Thursday , March 06, 2014 - 2:03 PM
SALT LAKE CITY — A state audit of how funding was appropriated for a program to keep Canadian wolves out of the state raised some concerns about performance standards, but did little to solve the political divide the issue has generated.
State auditors released a seven-page review of legislative funding efforts to delist wolves in Utah on Tuesday, even as state officials claim the effort has been a success. A wildlife conservancy executive said the results have come in spite of state efforts, not because of them.
The findings of the audit, which covered four years and approximately $800,000 in state funds, were relatively minor. The audit recommended the Division of Wildlife resources amend its existing contract with Big Game Forever to include a more current plan for how the delisting effort will be carried out, replace the up-front contract payment with payments based on agreed upon performance standards and include the original requirement of maintaining accounting records available for state review.
The Legislature appropriated $300,000 on the issue in 2013, and another $300,000 is appropriated for the 2013-2014 fiscal year with BGF, a group claiming the wolf population in the northwest is growing and thinning the herds of elk and moose.
Big Game Forever is a political action group that spun off Sportsmen for Fish and Wildlife. The group’s website claims that before wolves were introduced in Idaho the population of elk was 20,000. Now that population is 1,700.
The same trend is shown in Yellowstone Park, where the population of elk was also estimated to be at approximately 20,000 before wolves were introduced in the park. It said the elk herd is now down to 6,500.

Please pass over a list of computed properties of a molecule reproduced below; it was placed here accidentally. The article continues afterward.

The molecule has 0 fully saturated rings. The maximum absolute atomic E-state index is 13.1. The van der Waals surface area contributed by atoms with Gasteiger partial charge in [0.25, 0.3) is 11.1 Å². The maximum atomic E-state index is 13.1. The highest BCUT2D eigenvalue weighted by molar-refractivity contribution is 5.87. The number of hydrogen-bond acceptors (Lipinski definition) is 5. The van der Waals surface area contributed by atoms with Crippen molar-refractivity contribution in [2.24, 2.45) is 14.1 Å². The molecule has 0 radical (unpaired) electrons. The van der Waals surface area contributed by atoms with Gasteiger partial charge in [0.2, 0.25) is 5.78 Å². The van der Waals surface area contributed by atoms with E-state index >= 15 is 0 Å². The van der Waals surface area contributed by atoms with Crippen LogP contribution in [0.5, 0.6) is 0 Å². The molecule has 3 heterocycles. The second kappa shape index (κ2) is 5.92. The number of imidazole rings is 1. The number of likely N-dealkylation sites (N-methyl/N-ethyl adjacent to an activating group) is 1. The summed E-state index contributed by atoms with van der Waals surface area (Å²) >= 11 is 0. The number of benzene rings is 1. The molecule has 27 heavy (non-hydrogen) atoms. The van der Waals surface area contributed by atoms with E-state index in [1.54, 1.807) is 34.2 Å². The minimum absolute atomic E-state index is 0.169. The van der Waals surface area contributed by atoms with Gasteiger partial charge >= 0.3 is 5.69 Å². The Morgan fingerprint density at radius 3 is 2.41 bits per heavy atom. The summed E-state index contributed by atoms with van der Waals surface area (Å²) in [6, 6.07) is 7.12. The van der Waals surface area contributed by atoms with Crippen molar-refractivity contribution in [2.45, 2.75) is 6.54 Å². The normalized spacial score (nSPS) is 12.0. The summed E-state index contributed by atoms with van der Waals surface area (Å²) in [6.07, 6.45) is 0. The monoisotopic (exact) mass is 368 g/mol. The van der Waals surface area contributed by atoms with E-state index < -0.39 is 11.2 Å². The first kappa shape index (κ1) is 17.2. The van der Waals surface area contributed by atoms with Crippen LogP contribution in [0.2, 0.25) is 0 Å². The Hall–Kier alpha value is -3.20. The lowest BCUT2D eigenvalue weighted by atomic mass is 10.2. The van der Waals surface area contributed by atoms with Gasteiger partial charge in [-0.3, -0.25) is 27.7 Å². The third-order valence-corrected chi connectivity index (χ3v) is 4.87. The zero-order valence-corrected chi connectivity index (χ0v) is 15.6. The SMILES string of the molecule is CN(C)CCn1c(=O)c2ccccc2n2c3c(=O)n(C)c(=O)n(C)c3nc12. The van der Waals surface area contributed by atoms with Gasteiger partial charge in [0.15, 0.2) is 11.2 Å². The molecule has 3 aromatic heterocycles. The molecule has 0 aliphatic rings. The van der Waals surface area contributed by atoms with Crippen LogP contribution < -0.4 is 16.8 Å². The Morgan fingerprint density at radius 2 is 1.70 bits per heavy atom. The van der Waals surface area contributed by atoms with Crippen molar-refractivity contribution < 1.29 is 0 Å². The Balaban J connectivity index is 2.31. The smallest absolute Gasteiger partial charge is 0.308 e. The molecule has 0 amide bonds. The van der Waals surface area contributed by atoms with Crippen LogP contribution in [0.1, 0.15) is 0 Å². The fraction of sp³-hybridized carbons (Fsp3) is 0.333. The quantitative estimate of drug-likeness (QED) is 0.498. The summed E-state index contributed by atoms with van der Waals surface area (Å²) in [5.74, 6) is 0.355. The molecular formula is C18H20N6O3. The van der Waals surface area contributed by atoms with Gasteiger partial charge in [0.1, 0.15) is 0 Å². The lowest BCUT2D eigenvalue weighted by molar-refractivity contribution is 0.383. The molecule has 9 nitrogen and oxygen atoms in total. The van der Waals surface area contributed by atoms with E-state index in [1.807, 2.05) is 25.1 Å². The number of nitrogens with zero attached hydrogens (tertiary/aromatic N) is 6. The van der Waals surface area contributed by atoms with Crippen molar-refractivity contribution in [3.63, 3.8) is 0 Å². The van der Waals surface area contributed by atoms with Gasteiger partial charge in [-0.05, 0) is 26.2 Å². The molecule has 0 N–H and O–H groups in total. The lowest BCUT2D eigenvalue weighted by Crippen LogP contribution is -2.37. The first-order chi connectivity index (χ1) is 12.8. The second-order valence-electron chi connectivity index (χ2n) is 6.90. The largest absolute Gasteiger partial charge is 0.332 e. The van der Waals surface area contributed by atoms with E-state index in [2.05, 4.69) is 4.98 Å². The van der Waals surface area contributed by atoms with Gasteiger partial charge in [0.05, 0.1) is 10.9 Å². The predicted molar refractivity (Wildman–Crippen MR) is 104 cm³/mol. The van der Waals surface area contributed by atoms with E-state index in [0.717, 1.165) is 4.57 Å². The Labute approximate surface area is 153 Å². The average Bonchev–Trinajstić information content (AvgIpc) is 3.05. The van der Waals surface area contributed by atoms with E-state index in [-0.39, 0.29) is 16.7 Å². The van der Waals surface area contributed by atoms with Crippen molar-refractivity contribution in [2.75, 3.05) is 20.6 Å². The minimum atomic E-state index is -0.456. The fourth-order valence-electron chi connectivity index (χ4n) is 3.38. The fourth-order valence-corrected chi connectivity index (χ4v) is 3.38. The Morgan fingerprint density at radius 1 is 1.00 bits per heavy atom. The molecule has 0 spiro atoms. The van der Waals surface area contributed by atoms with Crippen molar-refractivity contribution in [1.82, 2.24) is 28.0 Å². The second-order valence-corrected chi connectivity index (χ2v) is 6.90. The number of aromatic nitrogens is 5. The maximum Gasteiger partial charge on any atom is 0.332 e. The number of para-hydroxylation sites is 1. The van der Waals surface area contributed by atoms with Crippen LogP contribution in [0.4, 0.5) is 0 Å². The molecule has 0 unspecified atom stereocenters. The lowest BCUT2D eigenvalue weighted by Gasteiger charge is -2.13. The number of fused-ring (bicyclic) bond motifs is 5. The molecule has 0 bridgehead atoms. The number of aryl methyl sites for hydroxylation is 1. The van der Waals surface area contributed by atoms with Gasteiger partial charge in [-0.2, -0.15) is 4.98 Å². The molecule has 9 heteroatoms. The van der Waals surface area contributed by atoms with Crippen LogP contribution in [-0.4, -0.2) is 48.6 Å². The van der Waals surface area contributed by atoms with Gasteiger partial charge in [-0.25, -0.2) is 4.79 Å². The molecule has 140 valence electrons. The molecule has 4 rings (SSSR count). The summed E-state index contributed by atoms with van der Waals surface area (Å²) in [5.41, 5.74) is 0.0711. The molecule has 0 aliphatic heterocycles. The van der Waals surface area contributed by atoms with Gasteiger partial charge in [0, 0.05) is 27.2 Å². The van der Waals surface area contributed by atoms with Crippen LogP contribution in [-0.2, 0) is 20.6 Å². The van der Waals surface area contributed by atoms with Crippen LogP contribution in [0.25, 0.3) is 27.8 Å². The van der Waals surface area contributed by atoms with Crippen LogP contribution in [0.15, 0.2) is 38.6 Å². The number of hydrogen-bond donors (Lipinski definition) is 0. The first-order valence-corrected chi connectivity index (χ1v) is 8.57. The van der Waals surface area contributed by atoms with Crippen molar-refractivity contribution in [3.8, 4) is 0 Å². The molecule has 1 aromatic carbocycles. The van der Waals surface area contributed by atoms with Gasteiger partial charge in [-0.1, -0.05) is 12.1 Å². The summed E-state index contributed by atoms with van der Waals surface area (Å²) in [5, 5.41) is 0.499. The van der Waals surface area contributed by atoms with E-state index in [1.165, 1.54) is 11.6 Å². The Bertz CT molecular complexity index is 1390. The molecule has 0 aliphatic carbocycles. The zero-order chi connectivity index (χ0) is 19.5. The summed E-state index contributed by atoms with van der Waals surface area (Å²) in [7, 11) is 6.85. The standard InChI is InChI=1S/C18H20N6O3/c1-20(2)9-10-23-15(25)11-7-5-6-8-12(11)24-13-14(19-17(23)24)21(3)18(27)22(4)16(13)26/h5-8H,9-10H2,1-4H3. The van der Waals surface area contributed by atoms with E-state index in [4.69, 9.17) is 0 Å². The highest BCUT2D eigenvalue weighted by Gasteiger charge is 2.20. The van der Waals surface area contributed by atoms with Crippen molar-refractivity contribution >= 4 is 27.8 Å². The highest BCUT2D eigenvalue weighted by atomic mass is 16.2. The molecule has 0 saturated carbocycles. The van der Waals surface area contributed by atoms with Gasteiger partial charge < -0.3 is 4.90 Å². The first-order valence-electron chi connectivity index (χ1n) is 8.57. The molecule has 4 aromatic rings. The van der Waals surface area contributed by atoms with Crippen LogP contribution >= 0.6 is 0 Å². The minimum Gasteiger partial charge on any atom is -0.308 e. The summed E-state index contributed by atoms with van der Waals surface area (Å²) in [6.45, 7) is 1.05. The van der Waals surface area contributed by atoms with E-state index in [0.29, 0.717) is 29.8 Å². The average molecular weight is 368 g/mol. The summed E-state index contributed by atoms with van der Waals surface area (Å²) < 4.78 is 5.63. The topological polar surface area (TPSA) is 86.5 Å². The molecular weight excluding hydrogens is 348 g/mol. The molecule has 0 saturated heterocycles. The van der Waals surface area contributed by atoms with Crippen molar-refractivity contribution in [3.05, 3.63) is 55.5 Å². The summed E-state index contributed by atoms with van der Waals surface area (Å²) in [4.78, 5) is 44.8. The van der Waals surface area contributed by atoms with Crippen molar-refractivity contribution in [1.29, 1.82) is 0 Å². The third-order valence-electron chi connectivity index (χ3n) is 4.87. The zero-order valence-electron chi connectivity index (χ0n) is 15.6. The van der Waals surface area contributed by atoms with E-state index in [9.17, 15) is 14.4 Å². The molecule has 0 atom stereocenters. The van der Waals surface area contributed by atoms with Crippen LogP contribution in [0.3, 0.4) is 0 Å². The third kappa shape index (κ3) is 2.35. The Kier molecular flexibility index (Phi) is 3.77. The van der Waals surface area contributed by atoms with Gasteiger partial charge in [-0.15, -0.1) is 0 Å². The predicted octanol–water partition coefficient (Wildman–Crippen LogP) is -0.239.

“One of the things not brought out in the audit are the results of the money we spent. It’s been unbelievably successful,” Michael Styler, executive director for the Department of Natural Resources, said of the program. “The money we have spent has been well spent. The results are far more than I dream we could have accomplished with that.”
Kirk Robinson, executive director of Western Wildlife Conservancy, has a different take on state spending to delist wolves. He said there is no evidence that BGF’s efforts or state funding has had any direct impact on keeping the wolves out of Utah. He said there is actually evidence the big game group lobbied against the effort to delist wolves, before they took the contract with the state’s Division of Wildlife Resources.
Sen. Gene Davis, D-Salt Lake, has been outspoken against the program and said the Legislature appropriated money for a cause the DWR didn’t ask to have funded. He worried the state doesn’t have enough accountability for how non-profits handle state funds.
House Speaker Rebecca Lockhart, R-Provo, asked Styler if the DWR has asked for funding and was told no and said it would have been inappropriate to push for funding, not included in the governor’s budget.
Senate President Wayne Niederhauser, R-Sandy, said the state appropriates money to non-profits all the time.
“The bottom line here is this is a political issue. A lot of people don’t want the wolves delisted and a lot of people want the wolves delisted. That’s a political discussion we need to debate,” Niederhauser said.
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